The average person needs 7 to 9 hours of sleep per night however, depending on your level of activity, we recommend logging at least 8 hours per night. A 2011 University of Chicago study found that an average of 5 hours of sleep per night decreased men’s T levels by as much as 15 percent.
Drink Less Alcohol
Increasing T production, fat loss and muscle gain ultimately means drinking less alcohol. In fact, research shows that alcohol speeds up the conversion of testosterone and other androgens into estrogen.
Bisphenol A, otherwise known as BPA, is a chemical used in food cans and plastic containers which can lower your testosterone. These containers expose you to chemicals that mimic estrogen in your body so avoid buying, cooking with or using food containers with the recycling numbers 3, 6 or 7.
Eat Vegetables. Be Manly.
Mainstream diets promote calorie restrictive, high protein, high fat diets. These will not improve T levels, promote long term health, and certainly won’t help you lose weight and keep it off. With a high carbohydrate, low fat plant-based lifestyle, you will consume every nutrient the body needs including antioxidants needed to recover from workouts as well as enough protein from whole grains, lentils, beans and legumes. If you’re considering a crash diet, know that men who adopted an intense exercise regimen while consuming only 1,800 calories a day experienced a 40 to 50 percent drop in testosterone after only 5 days.
In addition to whole grains, lentils, beans and legumes, foods like potatoes, sweet potatoes, green vegetables, apples, bananas, apricots, dates, cherries and blueberries are rich in antioxidants and promote weight loss and stable T levels.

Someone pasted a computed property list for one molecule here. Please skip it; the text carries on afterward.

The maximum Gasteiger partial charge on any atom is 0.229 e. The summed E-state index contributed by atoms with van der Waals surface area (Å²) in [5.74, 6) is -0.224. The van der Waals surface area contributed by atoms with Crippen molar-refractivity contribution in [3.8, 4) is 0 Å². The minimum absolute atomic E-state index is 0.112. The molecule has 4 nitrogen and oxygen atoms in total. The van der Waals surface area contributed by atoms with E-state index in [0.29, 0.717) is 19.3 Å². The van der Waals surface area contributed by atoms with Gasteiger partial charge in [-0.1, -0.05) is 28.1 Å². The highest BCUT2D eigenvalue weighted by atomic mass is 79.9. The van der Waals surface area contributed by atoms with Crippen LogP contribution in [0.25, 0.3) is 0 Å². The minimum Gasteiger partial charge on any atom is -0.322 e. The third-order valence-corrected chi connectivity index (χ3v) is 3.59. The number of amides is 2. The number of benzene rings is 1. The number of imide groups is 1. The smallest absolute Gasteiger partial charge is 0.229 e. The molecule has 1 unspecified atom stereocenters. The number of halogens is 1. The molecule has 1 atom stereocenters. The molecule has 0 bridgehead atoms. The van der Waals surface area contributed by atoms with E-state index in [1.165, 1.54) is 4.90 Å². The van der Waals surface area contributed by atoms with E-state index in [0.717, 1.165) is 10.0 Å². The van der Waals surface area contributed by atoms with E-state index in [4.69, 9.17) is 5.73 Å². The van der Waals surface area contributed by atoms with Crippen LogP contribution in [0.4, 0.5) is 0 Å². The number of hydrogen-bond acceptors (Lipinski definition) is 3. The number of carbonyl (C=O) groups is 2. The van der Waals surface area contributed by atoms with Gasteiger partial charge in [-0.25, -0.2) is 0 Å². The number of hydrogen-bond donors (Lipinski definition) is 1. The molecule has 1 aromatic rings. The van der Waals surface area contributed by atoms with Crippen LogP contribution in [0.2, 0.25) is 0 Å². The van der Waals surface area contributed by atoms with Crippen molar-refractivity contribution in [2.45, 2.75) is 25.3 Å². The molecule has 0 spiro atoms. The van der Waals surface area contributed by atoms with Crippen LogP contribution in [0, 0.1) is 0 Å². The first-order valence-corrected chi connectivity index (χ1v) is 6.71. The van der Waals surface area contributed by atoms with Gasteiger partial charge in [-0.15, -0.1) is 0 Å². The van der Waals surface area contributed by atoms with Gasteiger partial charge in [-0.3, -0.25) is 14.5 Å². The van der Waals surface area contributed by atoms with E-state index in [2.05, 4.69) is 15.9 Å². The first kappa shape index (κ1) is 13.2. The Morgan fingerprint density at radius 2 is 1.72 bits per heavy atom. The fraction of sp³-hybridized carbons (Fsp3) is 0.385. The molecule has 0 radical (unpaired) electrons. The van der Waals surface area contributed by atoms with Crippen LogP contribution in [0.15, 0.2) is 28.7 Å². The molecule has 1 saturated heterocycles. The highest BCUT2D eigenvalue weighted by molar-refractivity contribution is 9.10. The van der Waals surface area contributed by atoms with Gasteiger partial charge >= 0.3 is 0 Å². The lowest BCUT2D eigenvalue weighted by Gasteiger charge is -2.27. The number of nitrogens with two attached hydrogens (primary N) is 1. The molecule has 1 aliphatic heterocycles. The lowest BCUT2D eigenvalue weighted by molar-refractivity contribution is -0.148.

Fenugreek, a lesser known super food, is great to consume as a spice or hassle free supplement.
Produced primarily in India and traditionally used to prepare curry powders, pickles, and pastes, studies are now investigating Fenugreek for its anabolic properties.
A study out of University of Mary Hardin-Baylor in Belton, Texas examined the effects of fenugreek supplementation on strength and body composition in resistance-trained men. Researchers found that while both the placebo and fenugreek groups significantly increased their strength during the first four weeks, only the fenugreek group saw significant increases in strength after eight weeks of training and supplementation. These findings suggest that fenugreek could help men continue to increase strength after reaching a dreaded plateau. Additionally, only the fenugreek group saw significant increases in lean body mass at both four and eight weeks. Fenugreek has also shown to improve sexual function and well-being.
Fenugreek is the primary ingredient in a safe and natural supplement called Chemforce. In addition to boosting testosterone, it has shown to improve sperm count, sperm morphology, and can help protect the male reproductive system. For more information, visit www.chemforce.in.
The statement and product have not been evaluated by the FDA to diagnose, treat, cure or prevent any disease.